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|Index||62 reviews in total|
I like this movie very much and I am glad to read that most of you like
it too. However, some comments here describe it as predictable and
having the funny parts far from one another. It is not true. There are
two more things that you cannot appreciate: 1) The background. I am a
Czech myself and I remember the times which the film speaks about.
There are many little details that probably come and go unnoticed for
the foreigner eye but each of them is a symbol - it carries meaning
that is so obvious for a Czech viewer. 2) The language is FUNNY! Sverak
(the author) is a well known writer here. He is a GENIUS with the
language, it's full of sweet little word puns that can never be
translated into another language. You can translate the data, the
information - but you lose the atmosphere. Believe me, even in the
parts that look boring, there is something hidden between the lines -
it's either funny, emotional, powerful... There is another great thing
with playing with the differences between Czech and Russian. The
languages are similar (to some extend) but there are differences that
can result in misunderstandings - and they use it in the movie too.
Czech people used to learn Russian language at schools so they can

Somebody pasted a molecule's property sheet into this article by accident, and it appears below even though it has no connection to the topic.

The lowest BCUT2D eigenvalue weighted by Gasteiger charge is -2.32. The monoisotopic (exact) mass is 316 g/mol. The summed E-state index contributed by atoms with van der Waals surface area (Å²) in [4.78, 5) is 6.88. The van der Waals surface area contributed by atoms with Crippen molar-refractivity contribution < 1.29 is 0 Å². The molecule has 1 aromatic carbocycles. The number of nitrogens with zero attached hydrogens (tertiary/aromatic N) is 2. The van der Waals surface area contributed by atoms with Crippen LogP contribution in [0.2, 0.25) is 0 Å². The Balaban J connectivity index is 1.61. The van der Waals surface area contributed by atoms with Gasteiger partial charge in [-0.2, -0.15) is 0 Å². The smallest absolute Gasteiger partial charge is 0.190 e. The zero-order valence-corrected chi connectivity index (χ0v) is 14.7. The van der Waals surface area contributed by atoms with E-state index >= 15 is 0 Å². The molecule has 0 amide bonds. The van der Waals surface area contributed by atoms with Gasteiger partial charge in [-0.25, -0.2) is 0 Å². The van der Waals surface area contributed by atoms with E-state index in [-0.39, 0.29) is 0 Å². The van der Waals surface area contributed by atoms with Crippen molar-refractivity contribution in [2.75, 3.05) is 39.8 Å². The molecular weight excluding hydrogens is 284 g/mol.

I am so sorry that there is no way that you could enjoy even these parts of the movie. (Unless you'd want to learn Czech of course :-)
Just please, please, bear in mind that this is not just a shallow romantic movie. Yes, it is lovely - but there is more than that.
Set in the twilight of Communist rule in Czechoslovakia, we find Louka, a 55-year old confirmed bachelor, blacklisted concert cellist, and womanizer, struggling to make ends meet. He's slipping further into poverty when he agrees to participate in a scam to save a Russian woman from deportation by marrying her. She promptly flees to the West, leaving Louka with her 5 year old, Russian-speaking son, Kolya. Predictable, with Disneyesque warmth, "Kolya" is still a very effective movie. Well directed and acted it does not rush Louka's slow realization of his capacity to love, pried out by his young, innocent ward. Setting the story against the backdrop of the approaching Velvet Revolution emphasizes Louka's spiritual growth. As good as this movie is, I'm surprised how poorly it is perceived by IMDb's younger viewers. It deserved its Academy Award and deserves a rental.
Take the old formula of two mismatched people being forced to live together,
and rejuvenate it by losing the cliches and adding excellent script and
direction, and utterly superb acting by all the cast, especially the two
leads (the grouch and the boy). The characterisations are just spot on.
Whenever I see films like this I end up both very glad to have seen such an outstanding movie, and extremely irritated that practically no-one knows about this gem of a movie, yet films like 'Godzilla' rake in money.
My thanks to all involved with this movie; you have produced a work of art.